Right now the plan is to do some grafting onto some Chinese seedlings that I have. I have some Buck IV trees that I grew from nuts three years ago and I am planning on taking some graft wood from them. May try to do a little nut grafting as well. My Buck IV trees are still too small to produce nuts right now so I do not know if they are in fact late dropping yet but I'm betting that they are and would like to get a early start on propagating more of them.
You mentioned the 3D printed containers. The containers did great. However, I didn't do so great with my seedlings this year and waited way to late to remove them from the containers. Those that made it will be planted in the field this year. I grew so many the couple years before I just got burnt out from the amount of work it took just to keep them watered and my seedlings suffered because of it. Also, tired of seeing all my efforts go up in smoke due to our hot weather here. So my efforts have turned to saving what I currently have and focus more in direct seeding going forward. I think that will give me the best chance of survival in the hot Texas sun.
The growth rate suffered when I didn't move them into a bigger container. Basically I had some seedlings set the whole summer in Rootmaker 18s. They got to a point to where the root system couldn't support any more top growth and basically just stalled out. I'm sure they will pick back up next spring but I lost some growing time this year and they aren't nearly as tall as they should be for one year seedlings.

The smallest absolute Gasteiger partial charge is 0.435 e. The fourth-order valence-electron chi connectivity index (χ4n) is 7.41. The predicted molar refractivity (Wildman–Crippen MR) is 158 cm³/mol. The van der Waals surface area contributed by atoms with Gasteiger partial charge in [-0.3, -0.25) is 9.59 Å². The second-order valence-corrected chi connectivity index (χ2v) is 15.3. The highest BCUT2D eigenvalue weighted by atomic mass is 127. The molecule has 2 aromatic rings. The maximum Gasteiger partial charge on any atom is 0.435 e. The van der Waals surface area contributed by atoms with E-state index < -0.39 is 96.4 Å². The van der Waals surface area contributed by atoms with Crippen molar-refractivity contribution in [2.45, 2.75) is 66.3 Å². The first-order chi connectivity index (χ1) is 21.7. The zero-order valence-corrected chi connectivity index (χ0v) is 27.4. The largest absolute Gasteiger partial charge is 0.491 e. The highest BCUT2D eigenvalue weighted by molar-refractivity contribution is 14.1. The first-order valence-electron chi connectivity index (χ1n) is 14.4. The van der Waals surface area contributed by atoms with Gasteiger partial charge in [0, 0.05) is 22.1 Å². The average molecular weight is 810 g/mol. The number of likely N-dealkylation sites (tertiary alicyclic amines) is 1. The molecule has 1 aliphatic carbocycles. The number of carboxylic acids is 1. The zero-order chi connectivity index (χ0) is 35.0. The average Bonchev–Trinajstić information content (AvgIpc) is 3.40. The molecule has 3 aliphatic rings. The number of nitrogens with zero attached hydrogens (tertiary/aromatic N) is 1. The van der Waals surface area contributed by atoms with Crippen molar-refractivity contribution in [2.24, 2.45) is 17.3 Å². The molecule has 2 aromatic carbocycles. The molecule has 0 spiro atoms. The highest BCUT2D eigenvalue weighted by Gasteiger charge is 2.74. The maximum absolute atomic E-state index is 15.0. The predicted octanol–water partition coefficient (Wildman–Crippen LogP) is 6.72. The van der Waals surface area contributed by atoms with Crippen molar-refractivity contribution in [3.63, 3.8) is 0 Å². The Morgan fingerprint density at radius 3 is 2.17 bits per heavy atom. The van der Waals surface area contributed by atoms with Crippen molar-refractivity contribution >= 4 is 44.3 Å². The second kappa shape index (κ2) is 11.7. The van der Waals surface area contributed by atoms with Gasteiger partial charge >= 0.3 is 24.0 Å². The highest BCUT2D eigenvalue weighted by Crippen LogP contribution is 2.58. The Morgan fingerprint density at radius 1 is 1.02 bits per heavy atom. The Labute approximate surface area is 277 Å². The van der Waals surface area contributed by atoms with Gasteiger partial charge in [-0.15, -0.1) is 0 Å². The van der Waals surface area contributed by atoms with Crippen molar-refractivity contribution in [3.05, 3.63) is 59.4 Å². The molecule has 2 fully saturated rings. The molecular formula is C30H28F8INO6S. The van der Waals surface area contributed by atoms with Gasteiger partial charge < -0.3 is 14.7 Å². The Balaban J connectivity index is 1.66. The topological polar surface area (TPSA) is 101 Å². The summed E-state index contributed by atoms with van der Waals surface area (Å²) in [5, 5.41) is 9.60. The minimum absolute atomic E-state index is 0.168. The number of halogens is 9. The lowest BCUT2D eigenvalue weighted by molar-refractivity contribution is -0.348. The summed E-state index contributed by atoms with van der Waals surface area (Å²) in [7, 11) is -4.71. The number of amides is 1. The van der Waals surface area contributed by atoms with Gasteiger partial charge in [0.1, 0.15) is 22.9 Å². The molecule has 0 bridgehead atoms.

The more I try to grow trees in the rootmaker pots the more I'm convinced this may not be the way to go if you live in a arid climate such as Texas during the summer where it isn't uncommon to go 5-6 weeks without rain. The root systems, while healthy and fibrous, don't have the tap root necessary to seek out water deep underground. If you grow rootmaker trees here be prepared to baby them for at least three to four years upsizing the pots each year to give the trees enough time to develop a large root system before planting them in the field. If not, be prepared to water weekly during the summer and if you have a large amount of trees that will get old real quick!
Direct seeding will allow the tree to grow with the tap root intact so that it can grow deep underground and hopefully seek out water. You'll still have to supplement water during the summer but not near as much. It has also been claimed that direct seeded trees will catch up to their rootmaker grown cousins after 4-5 years of growth and be virtually identical in size.
On the other hand, there may be a reason why Chestnuts don't grow natively here. Its just too dang hot!